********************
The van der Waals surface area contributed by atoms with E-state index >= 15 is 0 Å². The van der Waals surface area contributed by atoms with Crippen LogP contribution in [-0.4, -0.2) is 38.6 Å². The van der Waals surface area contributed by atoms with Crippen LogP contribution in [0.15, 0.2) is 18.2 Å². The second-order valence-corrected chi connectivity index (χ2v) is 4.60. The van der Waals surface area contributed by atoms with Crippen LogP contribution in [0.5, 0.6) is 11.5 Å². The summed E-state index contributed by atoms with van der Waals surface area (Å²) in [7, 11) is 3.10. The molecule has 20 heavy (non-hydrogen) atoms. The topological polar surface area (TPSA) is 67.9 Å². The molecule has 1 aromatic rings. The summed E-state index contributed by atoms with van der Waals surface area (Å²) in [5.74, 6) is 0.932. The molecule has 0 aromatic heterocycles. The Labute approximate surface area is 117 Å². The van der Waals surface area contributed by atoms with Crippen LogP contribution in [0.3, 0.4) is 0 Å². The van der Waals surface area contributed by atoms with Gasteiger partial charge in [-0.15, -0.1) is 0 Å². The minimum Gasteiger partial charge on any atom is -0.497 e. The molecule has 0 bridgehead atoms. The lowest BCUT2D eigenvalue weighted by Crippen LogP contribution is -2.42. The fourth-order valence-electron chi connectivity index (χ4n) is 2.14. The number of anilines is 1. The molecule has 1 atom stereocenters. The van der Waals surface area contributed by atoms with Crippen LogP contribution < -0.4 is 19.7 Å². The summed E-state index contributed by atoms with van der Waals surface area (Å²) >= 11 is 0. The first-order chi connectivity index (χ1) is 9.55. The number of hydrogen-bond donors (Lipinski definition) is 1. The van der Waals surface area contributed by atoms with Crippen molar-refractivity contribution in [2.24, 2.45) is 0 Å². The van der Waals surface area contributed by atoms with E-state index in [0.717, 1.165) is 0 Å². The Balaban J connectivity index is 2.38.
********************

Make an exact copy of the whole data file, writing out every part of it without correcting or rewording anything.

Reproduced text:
The van der Waals surface area contributed by atoms with E-state index >= 15 is 0 Å². The van der Waals surface area contributed by atoms with Crippen LogP contribution in [-0.4, -0.2) is 38.6 Å². The van der Waals surface area contributed by atoms with Crippen LogP contribution in [0.15, 0.2) is 18.2 Å². The second-order valence-corrected chi connectivity index (χ2v) is 4.60. The van der Waals surface area contributed by atoms with Crippen LogP contribution in [0.5, 0.6) is 11.5 Å². The summed E-state index contributed by atoms with van der Waals surface area (Å²) in [7, 11) is 3.10. The molecule has 20 heavy (non-hydrogen) atoms. The topological polar surface area (TPSA) is 67.9 Å². The molecule has 1 aromatic rings. The summed E-state index contributed by atoms with van der Waals surface area (Å²) in [5.74, 6) is 0.932. The molecule has 0 aromatic heterocycles. The Labute approximate surface area is 117 Å². The van der Waals surface area contributed by atoms with Crippen LogP contribution in [0.3, 0.4) is 0 Å². The van der Waals surface area contributed by atoms with Gasteiger partial charge in [-0.15, -0.1) is 0 Å². The minimum Gasteiger partial charge on any atom is -0.497 e. The molecule has 0 bridgehead atoms. The lowest BCUT2D eigenvalue weighted by Crippen LogP contribution is -2.42. The fourth-order valence-electron chi connectivity index (χ4n) is 2.14. The number of anilines is 1. The molecule has 1 atom stereocenters. The van der Waals surface area contributed by atoms with Crippen LogP contribution < -0.4 is 19.7 Å². The summed E-state index contributed by atoms with van der Waals surface area (Å²) >= 11 is 0. The first-order chi connectivity index (χ1) is 9.55. The number of hydrogen-bond donors (Lipinski definition) is 1. The van der Waals surface area contributed by atoms with Crippen molar-refractivity contribution in [2.24, 2.45) is 0 Å². The van der Waals surface area contributed by atoms with E-state index in [0.717, 1.165) is 0 Å². The Balaban J connectivity index is 2.38.